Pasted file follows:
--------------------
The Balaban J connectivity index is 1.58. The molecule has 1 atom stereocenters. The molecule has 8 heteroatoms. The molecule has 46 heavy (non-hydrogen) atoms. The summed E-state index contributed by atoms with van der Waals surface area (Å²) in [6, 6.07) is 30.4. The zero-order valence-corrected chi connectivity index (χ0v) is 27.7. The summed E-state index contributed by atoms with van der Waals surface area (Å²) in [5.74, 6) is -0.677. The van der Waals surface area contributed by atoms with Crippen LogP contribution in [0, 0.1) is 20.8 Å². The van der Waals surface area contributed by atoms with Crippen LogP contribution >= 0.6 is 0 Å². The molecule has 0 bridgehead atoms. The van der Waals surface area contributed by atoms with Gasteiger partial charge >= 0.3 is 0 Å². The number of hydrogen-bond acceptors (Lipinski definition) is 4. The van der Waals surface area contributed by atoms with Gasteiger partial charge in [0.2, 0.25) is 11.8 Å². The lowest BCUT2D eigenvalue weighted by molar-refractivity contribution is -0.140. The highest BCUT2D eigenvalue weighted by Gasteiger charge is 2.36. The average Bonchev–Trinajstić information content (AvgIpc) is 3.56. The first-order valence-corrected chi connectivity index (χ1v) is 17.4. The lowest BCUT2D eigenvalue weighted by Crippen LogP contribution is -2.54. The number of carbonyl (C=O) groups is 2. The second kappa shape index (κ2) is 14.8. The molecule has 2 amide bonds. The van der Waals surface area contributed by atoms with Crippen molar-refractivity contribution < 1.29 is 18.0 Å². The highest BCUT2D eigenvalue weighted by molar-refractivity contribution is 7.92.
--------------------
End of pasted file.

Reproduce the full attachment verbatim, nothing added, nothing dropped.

The Balaban J connectivity index is 1.58. The molecule has 1 atom stereocenters. The molecule has 8 heteroatoms. The molecule has 46 heavy (non-hydrogen) atoms. The summed E-state index contributed by atoms with van der Waals surface area (Å²) in [6, 6.07) is 30.4. The zero-order valence-corrected chi connectivity index (χ0v) is 27.7. The summed E-state index contributed by atoms with van der Waals surface area (Å²) in [5.74, 6) is -0.677. The van der Waals surface area contributed by atoms with Crippen LogP contribution in [0, 0.1) is 20.8 Å². The van der Waals surface area contributed by atoms with Crippen LogP contribution >= 0.6 is 0 Å². The molecule has 0 bridgehead atoms. The van der Waals surface area contributed by atoms with Gasteiger partial charge >= 0.3 is 0 Å². The number of hydrogen-bond acceptors (Lipinski definition) is 4. The van der Waals surface area contributed by atoms with Gasteiger partial charge in [0.2, 0.25) is 11.8 Å². The lowest BCUT2D eigenvalue weighted by molar-refractivity contribution is -0.140. The highest BCUT2D eigenvalue weighted by Gasteiger charge is 2.36. The average Bonchev–Trinajstić information content (AvgIpc) is 3.56. The first-order valence-corrected chi connectivity index (χ1v) is 17.4. The lowest BCUT2D eigenvalue weighted by Crippen LogP contribution is -2.54. The number of carbonyl (C=O) groups is 2. The second kappa shape index (κ2) is 14.8. The molecule has 2 amide bonds. The van der Waals surface area contributed by atoms with Crippen molar-refractivity contribution < 1.29 is 18.0 Å². The highest BCUT2D eigenvalue weighted by molar-refractivity contribution is 7.92.